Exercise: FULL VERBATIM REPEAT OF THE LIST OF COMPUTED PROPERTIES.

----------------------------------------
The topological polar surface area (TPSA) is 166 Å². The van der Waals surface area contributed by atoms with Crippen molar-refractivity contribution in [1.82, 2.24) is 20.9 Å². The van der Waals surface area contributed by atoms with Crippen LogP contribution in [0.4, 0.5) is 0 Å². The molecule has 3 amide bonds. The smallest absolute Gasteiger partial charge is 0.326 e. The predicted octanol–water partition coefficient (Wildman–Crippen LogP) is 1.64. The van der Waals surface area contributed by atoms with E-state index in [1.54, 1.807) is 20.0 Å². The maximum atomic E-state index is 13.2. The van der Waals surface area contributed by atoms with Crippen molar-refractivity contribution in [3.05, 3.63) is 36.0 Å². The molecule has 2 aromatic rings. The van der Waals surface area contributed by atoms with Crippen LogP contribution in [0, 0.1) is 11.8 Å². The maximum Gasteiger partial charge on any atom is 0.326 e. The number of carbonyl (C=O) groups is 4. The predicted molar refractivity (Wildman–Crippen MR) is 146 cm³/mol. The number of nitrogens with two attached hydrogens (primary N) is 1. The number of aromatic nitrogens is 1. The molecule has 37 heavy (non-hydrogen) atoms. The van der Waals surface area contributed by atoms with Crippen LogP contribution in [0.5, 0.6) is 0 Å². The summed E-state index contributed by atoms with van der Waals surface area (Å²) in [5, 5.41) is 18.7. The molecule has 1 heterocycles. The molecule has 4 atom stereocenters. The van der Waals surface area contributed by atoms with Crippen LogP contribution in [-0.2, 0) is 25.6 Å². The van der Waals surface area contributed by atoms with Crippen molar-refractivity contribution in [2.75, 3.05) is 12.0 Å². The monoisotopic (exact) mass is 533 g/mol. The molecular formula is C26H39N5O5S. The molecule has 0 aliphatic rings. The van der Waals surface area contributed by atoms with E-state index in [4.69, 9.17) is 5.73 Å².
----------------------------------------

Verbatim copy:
The topological polar surface area (TPSA) is 166 Å². The van der Waals surface area contributed by atoms with Crippen molar-refractivity contribution in [1.82, 2.24) is 20.9 Å². The van der Waals surface area contributed by atoms with Crippen LogP contribution in [0.4, 0.5) is 0 Å². The molecule has 3 amide bonds. The smallest absolute Gasteiger partial charge is 0.326 e. The predicted octanol–water partition coefficient (Wildman–Crippen LogP) is 1.64. The van der Waals surface area contributed by atoms with E-state index in [1.54, 1.807) is 20.0 Å². The maximum atomic E-state index is 13.2. The van der Waals surface area contributed by atoms with Crippen molar-refractivity contribution in [3.05, 3.63) is 36.0 Å². The molecule has 2 aromatic rings. The van der Waals surface area contributed by atoms with Crippen LogP contribution in [0, 0.1) is 11.8 Å². The maximum Gasteiger partial charge on any atom is 0.326 e. The number of carbonyl (C=O) groups is 4. The predicted molar refractivity (Wildman–Crippen MR) is 146 cm³/mol. The number of nitrogens with two attached hydrogens (primary N) is 1. The number of aromatic nitrogens is 1. The molecule has 37 heavy (non-hydrogen) atoms. The van der Waals surface area contributed by atoms with Crippen LogP contribution in [0.5, 0.6) is 0 Å². The summed E-state index contributed by atoms with van der Waals surface area (Å²) in [5, 5.41) is 18.7. The molecule has 1 heterocycles. The molecule has 4 atom stereocenters. The van der Waals surface area contributed by atoms with Crippen LogP contribution in [-0.2, 0) is 25.6 Å². The van der Waals surface area contributed by atoms with Crippen molar-refractivity contribution in [2.75, 3.05) is 12.0 Å². The monoisotopic (exact) mass is 533 g/mol. The molecular formula is C26H39N5O5S. The molecule has 0 aliphatic rings. The van der Waals surface area contributed by atoms with E-state index in [4.69, 9.17) is 5.73 Å².